ITV, Channel 5 PSB commitments trimmed if licences renewed
Editor ©RapidTVNews | 24-05-2012
As under fire UK Secretary of State Jeremy Hunt mulls over the renewal of Channel 3 and 5 licences, the channels are warning that they will be challenged to maintain public service broad casting (PSB) commitments contained under the existing terms of broadcast.
As part of its duty to advice the Secretary of State on renewal of UK Channel 3—namely ITV, STV and UTV— and Richard Desmond’s Channel 5 independent TV licences, UK regulator Ofcom is required to give its opinion as to whether the existing licence holders will be able to contribute, at a commercially sustainable cost, to the fulfilment of the public service broadcasting purposes in the 10 years from 2015.
The ramifications of the decision could have huge effect on the UK broadcasting industry: The Secretary of State's powers in relation to relicensing provide for either intervention to block licence renewal, requiring Ofcom to auction the vacant licences; no intervention, so that Ofcom proceeds with the renewal process; and extending the existing licences, potentially until after the Communications Bill is completed. The UK Secretary of State also has the choice of exercising his powers to remove (or in some cases amend) the statutory obligations that must be included in public service broadcasting licences.
And as a result of its analysis of the independent TV market going forward, Ofcom has called into question whether the licensees could continue to make a sufficient contribution to the fulfilment of public service purposes; and whether those contributions would be commercially sustainable in the next licence period.
Ofcom's view is that even though the potential value of PSB licences have declined, and that the background to the present assessment of licence renewal is very different from the environment in which the licences were first awarded in 1991, Ofcom believes commercial PSB services could make a sustainable public service contribution over the next licensing period, creating a case for renewal.
Licensees receive specific benefits such as the right to appropriate prominence on EPGs as well as access to spectrum that enables them to make their services available to 98.5% of the UK population on the DTT platform.
Channel 3 and Channel 5 licensees had argued to Ofcom that the benefits they receive in return for PSB status have declined significantly as digital switchover has progressed and choice for viewers has grown. Moreover, some of the Channel 3 and Channel 5 licensees also made it clear that given uncertainty around future changes in technology and viewer consumption patterns, they were uncertain as to whether their commercial imperatives and obligations to fulfil public service remits will remain aligned throughout the next licence period. Channel 5, in particular, argued that amendments to certain PSB obligations may be necessary. Equally, all licensees stated that they consider a contribution beyond existing levels is not possible.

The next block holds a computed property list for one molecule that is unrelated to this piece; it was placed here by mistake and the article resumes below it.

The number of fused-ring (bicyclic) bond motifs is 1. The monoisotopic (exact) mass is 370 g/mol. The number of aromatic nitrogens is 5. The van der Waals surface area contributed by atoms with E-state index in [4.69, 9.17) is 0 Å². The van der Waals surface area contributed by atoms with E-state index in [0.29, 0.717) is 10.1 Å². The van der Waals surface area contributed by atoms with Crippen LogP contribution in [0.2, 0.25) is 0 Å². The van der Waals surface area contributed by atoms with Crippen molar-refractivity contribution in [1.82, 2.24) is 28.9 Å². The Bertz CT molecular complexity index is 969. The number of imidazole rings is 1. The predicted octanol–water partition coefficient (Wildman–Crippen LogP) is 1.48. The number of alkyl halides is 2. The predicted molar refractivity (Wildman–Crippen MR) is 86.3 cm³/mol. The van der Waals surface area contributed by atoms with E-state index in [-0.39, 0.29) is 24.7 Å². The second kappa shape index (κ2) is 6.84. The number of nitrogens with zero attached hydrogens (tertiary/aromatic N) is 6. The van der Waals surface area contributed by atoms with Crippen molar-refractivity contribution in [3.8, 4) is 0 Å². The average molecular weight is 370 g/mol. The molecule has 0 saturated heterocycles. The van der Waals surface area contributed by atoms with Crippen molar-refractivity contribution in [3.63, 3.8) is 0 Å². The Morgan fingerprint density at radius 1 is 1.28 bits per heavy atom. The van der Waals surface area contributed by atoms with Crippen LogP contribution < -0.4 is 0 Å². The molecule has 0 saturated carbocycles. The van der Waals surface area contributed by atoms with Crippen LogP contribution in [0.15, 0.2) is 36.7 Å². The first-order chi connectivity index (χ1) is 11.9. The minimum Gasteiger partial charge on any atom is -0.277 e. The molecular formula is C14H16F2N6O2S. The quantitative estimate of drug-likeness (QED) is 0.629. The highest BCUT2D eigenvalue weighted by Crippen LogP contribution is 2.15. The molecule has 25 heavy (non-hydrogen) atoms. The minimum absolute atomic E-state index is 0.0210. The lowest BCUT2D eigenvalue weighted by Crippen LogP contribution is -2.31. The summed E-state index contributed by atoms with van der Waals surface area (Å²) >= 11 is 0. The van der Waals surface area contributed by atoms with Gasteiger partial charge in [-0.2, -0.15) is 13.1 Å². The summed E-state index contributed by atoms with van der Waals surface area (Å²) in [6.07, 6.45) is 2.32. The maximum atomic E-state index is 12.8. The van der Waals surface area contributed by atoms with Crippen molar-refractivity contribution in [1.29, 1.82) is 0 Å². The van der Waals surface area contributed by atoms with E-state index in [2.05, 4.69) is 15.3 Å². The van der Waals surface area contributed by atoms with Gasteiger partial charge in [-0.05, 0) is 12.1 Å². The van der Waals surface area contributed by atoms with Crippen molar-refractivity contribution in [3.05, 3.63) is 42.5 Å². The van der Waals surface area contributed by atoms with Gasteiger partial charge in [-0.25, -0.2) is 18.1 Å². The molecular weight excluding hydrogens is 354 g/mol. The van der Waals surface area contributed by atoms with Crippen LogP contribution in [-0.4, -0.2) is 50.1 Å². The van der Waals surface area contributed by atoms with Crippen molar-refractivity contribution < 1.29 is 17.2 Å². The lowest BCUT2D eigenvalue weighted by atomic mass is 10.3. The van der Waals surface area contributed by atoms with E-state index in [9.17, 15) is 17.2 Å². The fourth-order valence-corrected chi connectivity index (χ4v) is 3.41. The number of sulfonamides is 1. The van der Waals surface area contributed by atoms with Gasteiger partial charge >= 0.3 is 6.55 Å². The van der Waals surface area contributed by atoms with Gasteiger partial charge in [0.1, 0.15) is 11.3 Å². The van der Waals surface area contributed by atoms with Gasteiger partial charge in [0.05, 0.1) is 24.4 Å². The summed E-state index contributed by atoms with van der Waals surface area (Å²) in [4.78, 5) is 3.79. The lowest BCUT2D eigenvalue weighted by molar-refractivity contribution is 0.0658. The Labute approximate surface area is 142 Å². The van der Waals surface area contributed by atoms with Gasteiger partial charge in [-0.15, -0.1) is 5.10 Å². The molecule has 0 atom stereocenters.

However in making its assessment, Ofcom noted that overall Both Channel 3 and Channel 5 exceeded their respective production and programming obligations between 2007 and 2010. For Channel 3 collective spending on original content second only to the BBC, of which around 40% has been sourced from independent producers in recent years. Yet by contrast the regular observed that delivery by Channel 5 was more modest, in part a reflection of the more limited range of PSB benefits it receives. Furthermore, between 2007 and 2010 spend by Channel 5 declined by 49% from £122 million to £62 million.
In choosing between the options open to him, Ofcom advises the Secretary of State to be mindful of certain specific concerns, the most notable of these to be the potential impact his decision could have on the future of ITN and news plurality more generally, particularly if he were to require an auction for the licences. Also it says that some amendments to the existing licences may be required in preparation for renewal. These include the possibility of establishing a separate, stand-alone licence for Channel 3 in Wales; ensuring a provision of Scottish news in the south of Scotland; and/or require a continuing commitment from Channel 5 to make children's programming.
Fundamentally though the regulator says that the Secretary of State shouldseek both to establish that commitments proposed by the licensees represented minimum licence requirements during the next period and expect the future regulatory and legislative framework to discourage further reductions in PSB delivery.